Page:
Don’t miss the “Ring of Fire” solar eclipse! The moon will pass in front of the sun on Thursday, June 10.
Why is this eclipse call the “Ring of Fire”? Well, the Earth will be too far so a bright annulus around the moon’s silhouette will be created hence, “Ring of Fire”
“It is never safe to look directly at the Sun’s rays, even if the Sun is partly or mostly obscured,” NASA’s website states. “When watching a partial solar eclipse or annular solar eclipse, you must wear solar viewing or eclipse glasses throughout the entire eclipse if you want to face the Sun.”
The solar eclipse will be visible across the Northeast, Mid-Atlantic, and part of the Southeast and Midwest. In our area maximum viewing will occur after sunrise, which is at 5:32am. The whole eclipse will last about an hour and 40 minutes.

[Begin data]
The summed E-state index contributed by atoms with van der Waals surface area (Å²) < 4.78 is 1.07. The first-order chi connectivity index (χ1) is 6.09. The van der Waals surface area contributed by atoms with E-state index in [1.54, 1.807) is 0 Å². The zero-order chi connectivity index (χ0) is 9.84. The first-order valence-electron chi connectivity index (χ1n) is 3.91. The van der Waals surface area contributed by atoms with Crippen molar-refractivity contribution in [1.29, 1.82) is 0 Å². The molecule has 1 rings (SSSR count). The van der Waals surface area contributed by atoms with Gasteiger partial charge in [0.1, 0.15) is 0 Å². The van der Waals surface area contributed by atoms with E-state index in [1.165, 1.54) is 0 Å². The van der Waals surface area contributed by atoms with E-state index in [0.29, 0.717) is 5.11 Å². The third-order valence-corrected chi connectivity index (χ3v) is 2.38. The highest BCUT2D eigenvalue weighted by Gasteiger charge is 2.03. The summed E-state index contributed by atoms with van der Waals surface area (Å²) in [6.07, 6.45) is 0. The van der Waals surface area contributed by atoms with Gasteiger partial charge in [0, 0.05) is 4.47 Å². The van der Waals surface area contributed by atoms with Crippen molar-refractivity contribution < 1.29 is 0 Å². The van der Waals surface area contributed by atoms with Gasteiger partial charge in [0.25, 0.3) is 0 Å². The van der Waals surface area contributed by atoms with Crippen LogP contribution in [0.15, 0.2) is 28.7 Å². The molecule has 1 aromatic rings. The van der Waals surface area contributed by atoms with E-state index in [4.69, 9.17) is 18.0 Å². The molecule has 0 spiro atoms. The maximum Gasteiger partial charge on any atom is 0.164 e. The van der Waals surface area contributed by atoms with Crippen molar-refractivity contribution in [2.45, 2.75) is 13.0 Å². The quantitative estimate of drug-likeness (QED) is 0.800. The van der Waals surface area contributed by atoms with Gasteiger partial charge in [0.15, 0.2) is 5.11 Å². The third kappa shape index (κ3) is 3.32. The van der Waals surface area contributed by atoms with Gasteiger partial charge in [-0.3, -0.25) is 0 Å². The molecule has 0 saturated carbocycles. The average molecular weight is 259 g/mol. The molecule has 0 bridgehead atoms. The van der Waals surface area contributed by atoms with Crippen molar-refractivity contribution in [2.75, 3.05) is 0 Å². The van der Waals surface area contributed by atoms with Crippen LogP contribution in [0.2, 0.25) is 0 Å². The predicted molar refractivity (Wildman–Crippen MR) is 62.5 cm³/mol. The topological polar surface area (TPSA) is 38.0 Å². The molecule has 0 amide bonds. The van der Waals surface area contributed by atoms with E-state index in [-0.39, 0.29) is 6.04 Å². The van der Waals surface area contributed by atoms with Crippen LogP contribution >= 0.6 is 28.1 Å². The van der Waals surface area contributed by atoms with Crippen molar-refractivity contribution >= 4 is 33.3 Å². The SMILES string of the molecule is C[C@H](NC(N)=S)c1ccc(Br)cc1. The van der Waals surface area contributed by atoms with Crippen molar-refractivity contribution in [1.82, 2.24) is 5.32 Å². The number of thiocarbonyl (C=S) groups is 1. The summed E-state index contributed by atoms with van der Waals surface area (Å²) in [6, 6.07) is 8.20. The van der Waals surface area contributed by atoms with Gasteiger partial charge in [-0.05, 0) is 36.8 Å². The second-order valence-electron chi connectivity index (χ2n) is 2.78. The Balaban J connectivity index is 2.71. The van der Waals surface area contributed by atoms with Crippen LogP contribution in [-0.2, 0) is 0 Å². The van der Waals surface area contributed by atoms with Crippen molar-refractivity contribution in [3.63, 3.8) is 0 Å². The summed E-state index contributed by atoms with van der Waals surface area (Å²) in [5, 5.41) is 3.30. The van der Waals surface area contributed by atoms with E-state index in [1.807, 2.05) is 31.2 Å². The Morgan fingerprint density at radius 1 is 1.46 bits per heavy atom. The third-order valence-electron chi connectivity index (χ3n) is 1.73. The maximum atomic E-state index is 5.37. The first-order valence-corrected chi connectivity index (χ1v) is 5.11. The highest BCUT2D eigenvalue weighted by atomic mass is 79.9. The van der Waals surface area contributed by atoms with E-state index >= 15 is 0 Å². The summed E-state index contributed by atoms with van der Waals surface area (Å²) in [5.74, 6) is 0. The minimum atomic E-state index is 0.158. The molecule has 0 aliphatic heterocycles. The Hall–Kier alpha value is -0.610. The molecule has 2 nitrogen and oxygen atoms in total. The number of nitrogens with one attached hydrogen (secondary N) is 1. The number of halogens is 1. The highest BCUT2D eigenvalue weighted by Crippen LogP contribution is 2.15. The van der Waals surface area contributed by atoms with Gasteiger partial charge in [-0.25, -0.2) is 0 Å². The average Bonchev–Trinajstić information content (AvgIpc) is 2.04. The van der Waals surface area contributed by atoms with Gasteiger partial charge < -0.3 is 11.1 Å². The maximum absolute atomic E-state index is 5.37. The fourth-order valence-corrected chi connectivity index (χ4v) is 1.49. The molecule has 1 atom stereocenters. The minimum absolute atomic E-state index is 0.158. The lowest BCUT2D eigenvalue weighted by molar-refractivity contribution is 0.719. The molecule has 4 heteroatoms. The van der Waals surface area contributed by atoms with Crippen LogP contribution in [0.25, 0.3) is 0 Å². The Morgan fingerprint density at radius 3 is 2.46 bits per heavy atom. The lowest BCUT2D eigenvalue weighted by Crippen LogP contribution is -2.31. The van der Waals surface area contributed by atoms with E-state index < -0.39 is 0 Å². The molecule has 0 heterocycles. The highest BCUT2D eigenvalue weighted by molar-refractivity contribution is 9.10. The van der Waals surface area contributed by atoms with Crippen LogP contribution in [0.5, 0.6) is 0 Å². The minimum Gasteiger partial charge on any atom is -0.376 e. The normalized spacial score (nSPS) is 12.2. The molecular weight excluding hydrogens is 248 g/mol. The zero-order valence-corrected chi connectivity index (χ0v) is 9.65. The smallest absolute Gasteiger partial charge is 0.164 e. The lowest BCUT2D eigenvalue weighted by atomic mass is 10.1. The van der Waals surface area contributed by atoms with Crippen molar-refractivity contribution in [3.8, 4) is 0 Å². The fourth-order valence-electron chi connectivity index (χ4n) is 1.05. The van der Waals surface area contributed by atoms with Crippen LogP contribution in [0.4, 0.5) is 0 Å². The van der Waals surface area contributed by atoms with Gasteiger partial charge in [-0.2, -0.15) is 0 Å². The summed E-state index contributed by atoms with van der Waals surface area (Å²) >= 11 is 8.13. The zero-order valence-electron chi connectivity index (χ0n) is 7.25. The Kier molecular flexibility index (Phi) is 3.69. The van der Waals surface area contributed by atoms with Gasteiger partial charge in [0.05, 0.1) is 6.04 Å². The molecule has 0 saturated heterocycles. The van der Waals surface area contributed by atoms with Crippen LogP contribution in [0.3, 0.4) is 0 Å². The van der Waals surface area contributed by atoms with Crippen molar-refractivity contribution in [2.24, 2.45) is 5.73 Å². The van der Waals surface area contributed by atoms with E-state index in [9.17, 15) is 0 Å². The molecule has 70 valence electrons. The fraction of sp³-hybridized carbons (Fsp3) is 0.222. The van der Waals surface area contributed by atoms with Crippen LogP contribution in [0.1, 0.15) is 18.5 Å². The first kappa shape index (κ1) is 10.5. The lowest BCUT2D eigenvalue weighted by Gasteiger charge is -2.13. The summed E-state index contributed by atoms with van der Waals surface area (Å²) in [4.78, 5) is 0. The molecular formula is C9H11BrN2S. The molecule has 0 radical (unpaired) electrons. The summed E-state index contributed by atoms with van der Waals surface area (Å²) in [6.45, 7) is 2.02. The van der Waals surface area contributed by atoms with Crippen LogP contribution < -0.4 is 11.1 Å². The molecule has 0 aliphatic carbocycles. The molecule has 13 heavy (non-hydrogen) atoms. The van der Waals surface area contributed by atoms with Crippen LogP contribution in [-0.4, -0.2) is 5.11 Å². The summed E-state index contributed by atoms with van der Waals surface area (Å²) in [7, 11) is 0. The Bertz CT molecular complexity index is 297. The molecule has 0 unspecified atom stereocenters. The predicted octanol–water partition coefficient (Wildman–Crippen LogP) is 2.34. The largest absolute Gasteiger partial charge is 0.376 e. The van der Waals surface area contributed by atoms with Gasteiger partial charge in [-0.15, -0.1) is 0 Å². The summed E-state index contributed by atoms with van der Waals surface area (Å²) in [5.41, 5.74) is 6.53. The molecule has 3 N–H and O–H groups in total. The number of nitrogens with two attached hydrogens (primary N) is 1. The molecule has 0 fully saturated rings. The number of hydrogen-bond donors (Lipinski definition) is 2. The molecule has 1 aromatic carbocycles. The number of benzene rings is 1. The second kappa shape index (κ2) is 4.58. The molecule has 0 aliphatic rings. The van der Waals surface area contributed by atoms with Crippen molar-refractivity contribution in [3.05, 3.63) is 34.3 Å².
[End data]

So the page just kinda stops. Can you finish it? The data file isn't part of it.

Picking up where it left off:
On June 10, an annular ‘ring of fire’ solar eclipse will be visible in parts of Canada and the Arctic. A partial solar eclipse will also be visible in other parts of the northern hemisphere, including parts of the eastern U.S. at sunrise. More info: https://t.co/xnDmqxZtZh pic.twitter.com/uY7UowJCmH— NASA Sun & Space (@NASASun) June 3, 2021